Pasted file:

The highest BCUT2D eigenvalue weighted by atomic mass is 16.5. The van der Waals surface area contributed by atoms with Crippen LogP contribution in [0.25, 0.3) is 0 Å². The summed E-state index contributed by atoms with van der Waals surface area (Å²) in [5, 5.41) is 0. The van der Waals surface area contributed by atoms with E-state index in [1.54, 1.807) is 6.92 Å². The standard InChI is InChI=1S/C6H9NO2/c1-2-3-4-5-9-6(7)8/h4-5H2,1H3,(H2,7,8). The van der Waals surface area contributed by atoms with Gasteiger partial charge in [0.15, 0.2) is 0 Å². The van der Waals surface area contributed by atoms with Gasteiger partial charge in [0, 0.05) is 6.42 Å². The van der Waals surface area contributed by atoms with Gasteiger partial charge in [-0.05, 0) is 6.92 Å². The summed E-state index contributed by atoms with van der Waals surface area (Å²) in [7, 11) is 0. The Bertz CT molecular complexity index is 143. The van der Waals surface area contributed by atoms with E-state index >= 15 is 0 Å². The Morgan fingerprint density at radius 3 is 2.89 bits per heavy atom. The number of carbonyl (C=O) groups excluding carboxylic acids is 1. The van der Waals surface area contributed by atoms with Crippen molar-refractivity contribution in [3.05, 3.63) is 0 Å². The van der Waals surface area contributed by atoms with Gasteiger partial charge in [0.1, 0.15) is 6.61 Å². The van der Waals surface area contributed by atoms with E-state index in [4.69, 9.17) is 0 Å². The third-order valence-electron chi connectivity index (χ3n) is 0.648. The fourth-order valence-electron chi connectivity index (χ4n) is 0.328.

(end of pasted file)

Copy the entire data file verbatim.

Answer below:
The highest BCUT2D eigenvalue weighted by atomic mass is 16.5. The van der Waals surface area contributed by atoms with Crippen LogP contribution in [0.25, 0.3) is 0 Å². The summed E-state index contributed by atoms with van der Waals surface area (Å²) in [5, 5.41) is 0. The van der Waals surface area contributed by atoms with E-state index in [1.54, 1.807) is 6.92 Å². The standard InChI is InChI=1S/C6H9NO2/c1-2-3-4-5-9-6(7)8/h4-5H2,1H3,(H2,7,8). The van der Waals surface area contributed by atoms with Gasteiger partial charge in [0.15, 0.2) is 0 Å². The van der Waals surface area contributed by atoms with Gasteiger partial charge in [0, 0.05) is 6.42 Å². The van der Waals surface area contributed by atoms with Gasteiger partial charge in [-0.05, 0) is 6.92 Å². The summed E-state index contributed by atoms with van der Waals surface area (Å²) in [7, 11) is 0. The Bertz CT molecular complexity index is 143. The van der Waals surface area contributed by atoms with E-state index >= 15 is 0 Å². The Morgan fingerprint density at radius 3 is 2.89 bits per heavy atom. The number of carbonyl (C=O) groups excluding carboxylic acids is 1. The van der Waals surface area contributed by atoms with Crippen molar-refractivity contribution in [3.05, 3.63) is 0 Å². The van der Waals surface area contributed by atoms with Gasteiger partial charge in [0.1, 0.15) is 6.61 Å². The van der Waals surface area contributed by atoms with E-state index in [4.69, 9.17) is 0 Å². The third-order valence-electron chi connectivity index (χ3n) is 0.648. The fourth-order valence-electron chi connectivity index (χ4n) is 0.328.